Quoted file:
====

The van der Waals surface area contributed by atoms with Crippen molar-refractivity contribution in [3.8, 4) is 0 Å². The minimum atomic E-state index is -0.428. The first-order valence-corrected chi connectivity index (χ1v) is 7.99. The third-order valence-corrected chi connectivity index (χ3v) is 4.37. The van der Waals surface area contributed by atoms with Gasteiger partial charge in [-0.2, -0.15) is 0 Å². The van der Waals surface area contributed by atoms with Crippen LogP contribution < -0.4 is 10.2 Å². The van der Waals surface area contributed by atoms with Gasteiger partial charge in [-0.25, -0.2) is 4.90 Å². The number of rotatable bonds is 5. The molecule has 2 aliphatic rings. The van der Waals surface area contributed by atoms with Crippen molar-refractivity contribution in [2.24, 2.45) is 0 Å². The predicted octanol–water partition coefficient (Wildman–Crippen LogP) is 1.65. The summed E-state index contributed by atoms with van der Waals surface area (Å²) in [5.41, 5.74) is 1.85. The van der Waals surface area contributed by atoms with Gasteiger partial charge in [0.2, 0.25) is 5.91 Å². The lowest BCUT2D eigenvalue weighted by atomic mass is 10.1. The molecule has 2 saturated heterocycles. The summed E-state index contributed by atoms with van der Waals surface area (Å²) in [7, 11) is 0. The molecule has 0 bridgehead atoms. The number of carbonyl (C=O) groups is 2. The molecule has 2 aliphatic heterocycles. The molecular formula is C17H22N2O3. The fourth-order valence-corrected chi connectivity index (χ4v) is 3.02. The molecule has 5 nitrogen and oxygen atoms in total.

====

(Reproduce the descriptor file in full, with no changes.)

The van der Waals surface area contributed by atoms with Crippen molar-refractivity contribution in [3.8, 4) is 0 Å². The minimum atomic E-state index is -0.428. The first-order valence-corrected chi connectivity index (χ1v) is 7.99. The third-order valence-corrected chi connectivity index (χ3v) is 4.37. The van der Waals surface area contributed by atoms with Gasteiger partial charge in [-0.2, -0.15) is 0 Å². The van der Waals surface area contributed by atoms with Crippen LogP contribution < -0.4 is 10.2 Å². The van der Waals surface area contributed by atoms with Gasteiger partial charge in [-0.25, -0.2) is 4.90 Å². The number of rotatable bonds is 5. The molecule has 2 aliphatic rings. The van der Waals surface area contributed by atoms with Crippen molar-refractivity contribution in [2.24, 2.45) is 0 Å². The predicted octanol–water partition coefficient (Wildman–Crippen LogP) is 1.65. The summed E-state index contributed by atoms with van der Waals surface area (Å²) in [5.41, 5.74) is 1.85. The van der Waals surface area contributed by atoms with Gasteiger partial charge in [0.2, 0.25) is 5.91 Å². The lowest BCUT2D eigenvalue weighted by atomic mass is 10.1. The molecule has 2 saturated heterocycles. The summed E-state index contributed by atoms with van der Waals surface area (Å²) in [7, 11) is 0. The molecule has 0 bridgehead atoms. The number of carbonyl (C=O) groups is 2. The molecule has 2 aliphatic heterocycles. The molecular formula is C17H22N2O3. The fourth-order valence-corrected chi connectivity index (χ4v) is 3.02. The molecule has 5 nitrogen and oxygen atoms in total.